We are at sea level as well so we will get maximum power from the engine.
Old     (TheSqueakyWheel)      Join Date: Oct 2010       09-22-2011, 3:24 PM Reply   
Quote:
Originally Posted by desotodave View Post
Dreamer, why nobody has yet asked is where you use the boat. If you are only going ton use it at sea level, then smaller engines are usually very sufficient. Of you are going to be using it at 4000 feet or higher, a larger engine really becomes mandatory.
I don't necessarily agree.
I'm at 5000'. On a 21 MB we run 900-1800 lbs of stock ballast, an additional 1500 lbs of bag ballast + people routinely with the 340 hp engine and a low pitched prop without any problems.
Old     (nitrousbird)      Join Date: Sep 2008       09-22-2011, 5:25 PM Reply   
I can't believe people think it is okay to have a 60k+ boat while sporting a GEN-I SBC, that's hasn't been offered in a vehicle since 2004 (and that was a van), and not really used in a truck since the late 90's. If I was a boat manufacturer I'd be embarassed to even have that as an offering in a new boat.
Old    Tdc_worm C (tdc_worm)      Join Date: Sep 2002       09-22-2011, 6:01 PM Reply   
Quote:
Originally Posted by nitrousbird View Post
I can't believe people think it is okay to have a 60k+ boat while sporting a GEN-I SBC, that's hasn't been offered in a vehicle since 2004 (and that was a van), and not really used in a truck since the late 90's. If I was a boat manufacturer I'd be embarassed to even have that as an offering in a new boat.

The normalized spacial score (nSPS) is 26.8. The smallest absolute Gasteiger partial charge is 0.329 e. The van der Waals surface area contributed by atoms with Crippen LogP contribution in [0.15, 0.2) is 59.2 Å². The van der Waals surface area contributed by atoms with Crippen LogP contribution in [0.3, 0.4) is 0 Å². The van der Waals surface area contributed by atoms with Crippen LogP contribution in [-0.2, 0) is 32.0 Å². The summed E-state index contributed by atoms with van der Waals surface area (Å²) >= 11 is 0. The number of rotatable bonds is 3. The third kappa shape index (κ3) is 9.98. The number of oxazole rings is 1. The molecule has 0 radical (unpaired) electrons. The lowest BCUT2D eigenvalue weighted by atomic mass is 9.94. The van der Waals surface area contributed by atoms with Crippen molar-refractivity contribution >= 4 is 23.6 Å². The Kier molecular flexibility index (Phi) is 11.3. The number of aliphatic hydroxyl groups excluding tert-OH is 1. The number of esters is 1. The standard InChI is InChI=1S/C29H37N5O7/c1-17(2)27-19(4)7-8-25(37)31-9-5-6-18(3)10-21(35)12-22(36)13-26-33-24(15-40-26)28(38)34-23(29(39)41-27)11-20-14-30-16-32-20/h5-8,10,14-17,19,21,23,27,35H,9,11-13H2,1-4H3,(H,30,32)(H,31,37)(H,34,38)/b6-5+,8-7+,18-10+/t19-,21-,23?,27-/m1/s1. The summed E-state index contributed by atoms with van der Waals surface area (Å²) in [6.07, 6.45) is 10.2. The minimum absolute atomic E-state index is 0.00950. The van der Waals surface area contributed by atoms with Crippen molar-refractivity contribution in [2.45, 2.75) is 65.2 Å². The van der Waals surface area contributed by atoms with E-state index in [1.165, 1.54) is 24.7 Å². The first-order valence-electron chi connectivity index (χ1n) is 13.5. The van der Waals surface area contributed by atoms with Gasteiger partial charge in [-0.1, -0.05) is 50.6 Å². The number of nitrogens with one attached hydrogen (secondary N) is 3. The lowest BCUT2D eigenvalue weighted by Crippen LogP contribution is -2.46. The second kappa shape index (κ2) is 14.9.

detail the major changes in the architecture of the otto cycle engine that occurred between the Gen I gm engines and the current engines that make them superior when it comes to moving vehicles inefficient vehicles under load. HD GMs use the duramax and the 6.0L. the push towards the 4.8L and 5.3L are based off of lighter vehicles and spinning smaller, more efficient engines at higher RPMs to move them. hardly applicably in water plows.

i would argue that the best light duty engine that GM uses is the 6.0L. to the best of my knowledge, the 6.0 is a stroked 5.7L, while the 6.2L (used in Denalis and Escalades) is a bored and stroked 5.7L...both gen 1 babies....
Old    Jeff D (Jeff)      Join Date: May 2010       09-22-2011, 6:42 PM Reply   
IMHO 10 year old engine technology is not that old especially when you factor in that most advances in the last decade for truck motors have been in the name of emissions. The funny thing is that my 5.7l Indmar LTR from 2000 is in some ways more advanced than the more current MCX. I have distributorless ignition but the MCX doesn't. The MCX does put out 20 more hp though.
Old    Cory D (cadunkle)      Join Date: Jul 2009       09-22-2011, 7:00 PM Reply   
Quote:
Originally Posted by tdc_worm View Post
ever notice how the engine makers are quick to post desktop dyno HP numbers but will never get anywhere near touching the torque curves? why would that be? maybe, just maybe, the torque curves between a 350ci engine and a 364ci engine arent that great....dont take my word for it, look at the specs as these engines come from GM. the 6.0 peaks at 4k rpm but is about equal to the 5.7 from 2k up...where we use our engines...
...
the bigger fancier engines may have VVT which can help flatten the torque curve a bit, but the HP numbers are useless, especially because those numbers register near the max useable rpm anyways....